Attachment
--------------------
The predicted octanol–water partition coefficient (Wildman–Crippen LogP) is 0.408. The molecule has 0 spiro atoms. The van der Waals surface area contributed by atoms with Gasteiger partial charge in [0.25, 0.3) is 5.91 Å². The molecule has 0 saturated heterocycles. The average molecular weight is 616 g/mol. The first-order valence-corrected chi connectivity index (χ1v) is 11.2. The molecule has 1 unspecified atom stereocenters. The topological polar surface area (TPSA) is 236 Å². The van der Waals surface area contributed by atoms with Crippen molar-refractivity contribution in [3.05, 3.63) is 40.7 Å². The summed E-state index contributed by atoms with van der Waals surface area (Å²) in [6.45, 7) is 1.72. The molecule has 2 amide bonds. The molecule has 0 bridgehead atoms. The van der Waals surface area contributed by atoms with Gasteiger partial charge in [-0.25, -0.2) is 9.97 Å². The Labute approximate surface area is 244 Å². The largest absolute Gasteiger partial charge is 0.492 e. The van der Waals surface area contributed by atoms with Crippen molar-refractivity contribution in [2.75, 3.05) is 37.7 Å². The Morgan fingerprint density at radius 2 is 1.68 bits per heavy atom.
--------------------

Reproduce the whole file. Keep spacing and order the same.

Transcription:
The predicted octanol–water partition coefficient (Wildman–Crippen LogP) is 0.408. The molecule has 0 spiro atoms. The van der Waals surface area contributed by atoms with Gasteiger partial charge in [0.25, 0.3) is 5.91 Å². The molecule has 0 saturated heterocycles. The average molecular weight is 616 g/mol. The first-order valence-corrected chi connectivity index (χ1v) is 11.2. The molecule has 1 unspecified atom stereocenters. The topological polar surface area (TPSA) is 236 Å². The van der Waals surface area contributed by atoms with Crippen molar-refractivity contribution in [3.05, 3.63) is 40.7 Å². The summed E-state index contributed by atoms with van der Waals surface area (Å²) in [6.45, 7) is 1.72. The molecule has 2 amide bonds. The molecule has 0 bridgehead atoms. The van der Waals surface area contributed by atoms with Gasteiger partial charge in [-0.25, -0.2) is 9.97 Å². The Labute approximate surface area is 244 Å². The largest absolute Gasteiger partial charge is 0.492 e. The van der Waals surface area contributed by atoms with Crippen molar-refractivity contribution in [2.75, 3.05) is 37.7 Å². The Morgan fingerprint density at radius 2 is 1.68 bits per heavy atom.